On “Maha·bhárata IV: Viráta.” Kathleen Garbutt

As a seven year old I told my parents that I wanted to be a classicist, mainly because I was convinced that this would merely entail reading myths and getting credit for it. Later on, as a classics student, I discovered the Indian culture with its rich vein of tales to explore, but it was still this basic love of stories which drew me in. So being able to translate the Maha·bhárata for a living was a dream come true.

I have to admit that when I came to translate Virāṭaparvan my experience of the Maha·bhárata in Sanskrit was limited to the story of Nala and Damayánti, which every Sanskrit student inevitably must translate, and in general to a wonderful technicolour comic book version I found in Varanasi. However, the Maha·bhárata had always held a magical place in my imagination. At roughly four times the size of the Bible and seven times the size of the Iliad and Odyssey combined, the Maha·bhárata is the Everest of the ancient literary world. And just as mountain climbers often put it, it must be conquered because it is there.

But though it is a classicist’s greatest challenge it should equally be brought to everyone. For too long it seems that the epic literature of India has been inaccessible to the west. Certainly its scale is intimidating, but once I actually started working on it, I realised how instantly captivating it can be. It is a shame epic poetry has become such a niche market, for though there is certainly much to study and analyse academically and religiously in the Maha·bhárata, there are also wonderful tales which would appeal to everyone. Epic poetry in its very nature is designed for the masses and so it is in this light that I have tried to translate the Virāṭaparvan.

This book is in many ways one of the lighter parts of the epic, with less emphasis on expounding religious doctrine. So perhaps, with the timeless themes of comedy and humiliation which dominate it, the Virāṭaparvan is one of the most accessible books of the Maha·bhárata. It is filled with light-hearted flourishes, even in the most dramatic scenes, and it retains its playful tone throughout. This is one of the main reasons I enjoyed translating it so much. The Virāṭaparvan starts with the tales of how the Pándavas suffer and survive in disguise, but ends with their discovery, when their power, heroism and majesty are finally revealed in battle. Their trials are many and varied but in every scene there is a balance between dramatic tension and playfulness. As an example I include this passage, the comedy of which only serves to demonstrate the pathetic nature of Árjuna’s position as he presents himself to King Viráta, pretending to be a eunuch.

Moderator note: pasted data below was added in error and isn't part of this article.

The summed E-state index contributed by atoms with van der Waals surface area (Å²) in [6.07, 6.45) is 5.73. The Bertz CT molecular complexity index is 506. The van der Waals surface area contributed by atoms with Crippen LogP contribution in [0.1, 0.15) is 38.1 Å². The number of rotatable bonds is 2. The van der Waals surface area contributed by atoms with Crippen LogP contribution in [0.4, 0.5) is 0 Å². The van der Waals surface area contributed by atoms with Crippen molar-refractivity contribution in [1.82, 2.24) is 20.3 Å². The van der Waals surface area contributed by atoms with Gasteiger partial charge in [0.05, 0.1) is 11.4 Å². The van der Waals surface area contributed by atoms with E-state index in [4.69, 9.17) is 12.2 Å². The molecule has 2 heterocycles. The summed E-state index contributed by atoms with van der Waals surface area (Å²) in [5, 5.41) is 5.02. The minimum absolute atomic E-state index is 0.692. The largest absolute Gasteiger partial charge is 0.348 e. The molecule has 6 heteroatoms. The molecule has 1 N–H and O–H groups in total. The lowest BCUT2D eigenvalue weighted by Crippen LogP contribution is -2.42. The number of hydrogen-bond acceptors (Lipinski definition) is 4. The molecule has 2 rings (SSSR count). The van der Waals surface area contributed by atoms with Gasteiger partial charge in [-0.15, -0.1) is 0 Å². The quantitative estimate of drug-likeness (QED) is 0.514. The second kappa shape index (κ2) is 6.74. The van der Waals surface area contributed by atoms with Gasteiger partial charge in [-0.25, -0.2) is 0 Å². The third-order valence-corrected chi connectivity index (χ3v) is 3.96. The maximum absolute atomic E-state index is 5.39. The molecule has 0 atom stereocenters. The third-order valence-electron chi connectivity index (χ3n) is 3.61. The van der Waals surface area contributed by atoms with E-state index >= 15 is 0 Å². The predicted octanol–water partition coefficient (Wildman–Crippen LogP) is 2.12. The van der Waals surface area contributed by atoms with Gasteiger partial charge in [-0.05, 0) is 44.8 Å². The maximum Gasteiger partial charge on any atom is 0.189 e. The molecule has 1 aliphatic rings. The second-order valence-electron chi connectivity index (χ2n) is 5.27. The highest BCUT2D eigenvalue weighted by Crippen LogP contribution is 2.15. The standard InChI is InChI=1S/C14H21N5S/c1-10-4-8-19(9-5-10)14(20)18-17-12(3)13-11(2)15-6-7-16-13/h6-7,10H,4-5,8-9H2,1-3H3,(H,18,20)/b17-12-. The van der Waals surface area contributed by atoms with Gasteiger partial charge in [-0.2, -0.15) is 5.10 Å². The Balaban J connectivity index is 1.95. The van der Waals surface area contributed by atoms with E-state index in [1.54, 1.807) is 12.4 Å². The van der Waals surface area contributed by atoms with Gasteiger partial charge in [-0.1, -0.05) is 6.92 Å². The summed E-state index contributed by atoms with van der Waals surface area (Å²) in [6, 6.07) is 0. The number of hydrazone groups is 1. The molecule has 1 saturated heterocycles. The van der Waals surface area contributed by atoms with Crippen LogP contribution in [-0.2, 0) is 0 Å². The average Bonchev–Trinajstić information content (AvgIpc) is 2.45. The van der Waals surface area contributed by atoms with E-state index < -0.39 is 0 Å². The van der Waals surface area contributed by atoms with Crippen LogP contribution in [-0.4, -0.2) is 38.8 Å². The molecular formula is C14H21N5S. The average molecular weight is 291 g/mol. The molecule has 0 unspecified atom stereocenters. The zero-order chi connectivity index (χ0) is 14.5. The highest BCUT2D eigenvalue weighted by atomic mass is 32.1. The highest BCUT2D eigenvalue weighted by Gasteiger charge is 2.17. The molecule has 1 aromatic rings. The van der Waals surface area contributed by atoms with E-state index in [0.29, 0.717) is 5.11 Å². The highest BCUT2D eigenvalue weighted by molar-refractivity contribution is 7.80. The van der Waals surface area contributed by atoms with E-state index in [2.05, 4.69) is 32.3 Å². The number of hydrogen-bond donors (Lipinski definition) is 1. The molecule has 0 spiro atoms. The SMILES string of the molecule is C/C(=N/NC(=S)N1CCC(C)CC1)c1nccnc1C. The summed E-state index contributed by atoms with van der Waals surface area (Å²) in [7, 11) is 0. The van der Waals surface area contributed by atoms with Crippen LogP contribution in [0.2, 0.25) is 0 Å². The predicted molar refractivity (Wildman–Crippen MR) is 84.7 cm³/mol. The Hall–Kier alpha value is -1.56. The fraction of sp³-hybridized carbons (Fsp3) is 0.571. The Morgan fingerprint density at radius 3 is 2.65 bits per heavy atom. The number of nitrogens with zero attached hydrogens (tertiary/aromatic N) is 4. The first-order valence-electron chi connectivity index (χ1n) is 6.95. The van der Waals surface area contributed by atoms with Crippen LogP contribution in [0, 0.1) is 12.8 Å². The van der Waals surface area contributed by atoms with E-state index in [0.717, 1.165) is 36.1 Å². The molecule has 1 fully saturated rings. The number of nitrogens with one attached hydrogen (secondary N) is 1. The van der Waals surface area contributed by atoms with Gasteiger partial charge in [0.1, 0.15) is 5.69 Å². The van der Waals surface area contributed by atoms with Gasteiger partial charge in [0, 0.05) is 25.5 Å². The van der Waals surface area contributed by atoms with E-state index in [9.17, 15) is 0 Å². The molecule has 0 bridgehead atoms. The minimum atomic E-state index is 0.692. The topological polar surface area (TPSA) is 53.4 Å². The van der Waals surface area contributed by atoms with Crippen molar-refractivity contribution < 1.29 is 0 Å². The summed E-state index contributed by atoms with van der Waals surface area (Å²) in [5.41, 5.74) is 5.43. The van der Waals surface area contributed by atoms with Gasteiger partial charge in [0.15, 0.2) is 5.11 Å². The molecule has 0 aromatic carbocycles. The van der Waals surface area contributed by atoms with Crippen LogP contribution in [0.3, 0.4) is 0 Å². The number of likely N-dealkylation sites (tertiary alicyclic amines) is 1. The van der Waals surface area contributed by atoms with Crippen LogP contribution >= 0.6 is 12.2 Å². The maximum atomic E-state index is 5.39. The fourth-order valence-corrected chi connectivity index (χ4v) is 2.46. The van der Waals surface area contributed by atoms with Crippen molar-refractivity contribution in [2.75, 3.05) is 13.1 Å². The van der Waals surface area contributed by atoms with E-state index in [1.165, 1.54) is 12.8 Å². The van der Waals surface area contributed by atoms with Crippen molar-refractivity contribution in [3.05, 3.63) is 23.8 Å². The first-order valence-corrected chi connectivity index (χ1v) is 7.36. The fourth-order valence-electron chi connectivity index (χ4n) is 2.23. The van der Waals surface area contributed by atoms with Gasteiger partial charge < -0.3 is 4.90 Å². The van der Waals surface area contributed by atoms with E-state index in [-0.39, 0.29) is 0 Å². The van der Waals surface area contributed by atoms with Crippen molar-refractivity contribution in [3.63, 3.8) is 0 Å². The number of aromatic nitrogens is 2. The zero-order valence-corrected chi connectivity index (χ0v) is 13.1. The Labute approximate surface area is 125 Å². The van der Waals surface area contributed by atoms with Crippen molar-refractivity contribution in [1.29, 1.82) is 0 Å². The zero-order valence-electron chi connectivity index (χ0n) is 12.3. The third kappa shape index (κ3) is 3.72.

Then another handsome man of enormous proportion appeared, wearing women’s ornaments. He had decked himself with dangly earrings, which on him resembled fortified rampart walls, and beautiful gilt conch-shell bracelets. The long-armed person whose stride was like that of an elephant, shook out his long and plentiful hair. Making the earth tremble with his approach, he came up to Viráta in the presence of his assembly. Seeing great Indra’s son, the abuser of his foes, enter the assembly hall with the stride of a mighty elephant, concealed by his disguise, but shining with his conspicuous brilliance, the king asked all his attendants in the court: “Where has this man come from? For I have not heard of him before.”

When the men then replied that they had no idea who this newcomer may be, the king spoke in wonder, “You are a god-like man endowed with true power. Dark skinned youth that you are, with your hair tied in a braid and decked with beautiful gilt conch-shell bracelets and earrings, you resemble the leader of a herd of elephants. Alternatively you are like one of those who drive about riding a chariot; a shining garlanded creature with beautiful hair and a retinue, bearing armour and carrying a bow and arrow. Become my sons’ equal or even mine, for I am old and eager to resign. So rule over all the Matsyas. To my mind it seems that a person with an appearance such as this bears no resemblance to a eunuch at all!”

“I sing, dance and play instruments. I am a gifted dancer and an expert singer. Assign me to your own Uttará, and I will be the princess’ dance tutor, Lord of men. What will be the result of your forcing me to explain my form, other than greatly increasing my grief? Know me, God among men, as Brihan·nala,—the Large-reeded lady—a son or daughter without a mother and father.”

“Very well, I will grant your wish Brihan·nala. Teach my daughter and those like her to dance. But in my opinion this task does not seem equal to you, for you deserve the earth encompassed by the ocean.”

Then, once the king of the Matsyas had examined Brihan·nala in the tone of his songs and in dances and similarly in the playing of musical instruments, he consulted with his various ministers. Then quickly having had an examination made by the women as to whether he was really a eunuch, and finding that his lack of manhood was a permanent condition, the king then let him loose on the royal women's quarters.

So it was that the mighty Dhanam·jaya taught Viráta's daughter and her friends and attendants to sing and play musical instruments, and the son of Pandu became dear to them. Self controlled Dhanam·jaya lived there in disguise, enjoying their company, but neither the people outside nor even those inside that place recognised him.